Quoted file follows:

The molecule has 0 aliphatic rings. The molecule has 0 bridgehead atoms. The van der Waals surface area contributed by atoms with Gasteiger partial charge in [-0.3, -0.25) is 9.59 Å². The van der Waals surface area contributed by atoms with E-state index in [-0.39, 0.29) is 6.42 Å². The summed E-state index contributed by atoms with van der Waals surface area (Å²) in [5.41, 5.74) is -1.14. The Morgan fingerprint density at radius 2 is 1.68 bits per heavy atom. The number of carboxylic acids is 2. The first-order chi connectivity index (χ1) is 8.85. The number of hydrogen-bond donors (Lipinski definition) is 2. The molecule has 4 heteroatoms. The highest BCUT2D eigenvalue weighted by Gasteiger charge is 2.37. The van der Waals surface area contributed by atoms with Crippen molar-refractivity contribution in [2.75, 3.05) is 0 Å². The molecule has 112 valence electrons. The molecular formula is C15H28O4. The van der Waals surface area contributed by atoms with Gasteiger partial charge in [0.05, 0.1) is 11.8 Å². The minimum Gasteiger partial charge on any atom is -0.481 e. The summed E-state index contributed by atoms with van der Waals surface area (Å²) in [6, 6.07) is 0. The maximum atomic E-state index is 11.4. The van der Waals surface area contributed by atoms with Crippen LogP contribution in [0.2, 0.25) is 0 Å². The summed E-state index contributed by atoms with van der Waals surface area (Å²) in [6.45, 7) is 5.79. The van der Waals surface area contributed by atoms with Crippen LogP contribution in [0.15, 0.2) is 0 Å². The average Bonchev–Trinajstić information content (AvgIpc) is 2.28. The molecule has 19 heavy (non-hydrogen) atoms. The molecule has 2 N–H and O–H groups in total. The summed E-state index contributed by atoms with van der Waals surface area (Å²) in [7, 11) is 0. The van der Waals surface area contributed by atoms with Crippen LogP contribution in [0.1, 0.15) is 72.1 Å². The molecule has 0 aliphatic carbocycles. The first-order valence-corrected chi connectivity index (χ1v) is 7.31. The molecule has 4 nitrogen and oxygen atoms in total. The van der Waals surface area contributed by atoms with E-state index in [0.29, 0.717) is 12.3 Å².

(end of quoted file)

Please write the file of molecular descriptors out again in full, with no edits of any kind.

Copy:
The molecule has 0 aliphatic rings. The molecule has 0 bridgehead atoms. The van der Waals surface area contributed by atoms with Gasteiger partial charge in [-0.3, -0.25) is 9.59 Å². The van der Waals surface area contributed by atoms with E-state index in [-0.39, 0.29) is 6.42 Å². The summed E-state index contributed by atoms with van der Waals surface area (Å²) in [5.41, 5.74) is -1.14. The Morgan fingerprint density at radius 2 is 1.68 bits per heavy atom. The number of carboxylic acids is 2. The first-order chi connectivity index (χ1) is 8.85. The number of hydrogen-bond donors (Lipinski definition) is 2. The molecule has 4 heteroatoms. The highest BCUT2D eigenvalue weighted by Gasteiger charge is 2.37. The van der Waals surface area contributed by atoms with Crippen molar-refractivity contribution in [2.75, 3.05) is 0 Å². The molecule has 112 valence electrons. The molecular formula is C15H28O4. The van der Waals surface area contributed by atoms with Gasteiger partial charge in [0.05, 0.1) is 11.8 Å². The minimum Gasteiger partial charge on any atom is -0.481 e. The summed E-state index contributed by atoms with van der Waals surface area (Å²) in [6, 6.07) is 0. The maximum atomic E-state index is 11.4. The van der Waals surface area contributed by atoms with Crippen LogP contribution in [0.2, 0.25) is 0 Å². The summed E-state index contributed by atoms with van der Waals surface area (Å²) in [6.45, 7) is 5.79. The van der Waals surface area contributed by atoms with Crippen LogP contribution in [0.15, 0.2) is 0 Å². The average Bonchev–Trinajstić information content (AvgIpc) is 2.28. The molecule has 19 heavy (non-hydrogen) atoms. The molecule has 2 N–H and O–H groups in total. The summed E-state index contributed by atoms with van der Waals surface area (Å²) in [7, 11) is 0. The van der Waals surface area contributed by atoms with Crippen LogP contribution in [0.1, 0.15) is 72.1 Å². The molecule has 0 aliphatic carbocycles. The first-order valence-corrected chi connectivity index (χ1v) is 7.31. The molecule has 4 nitrogen and oxygen atoms in total. The van der Waals surface area contributed by atoms with E-state index in [0.29, 0.717) is 12.3 Å².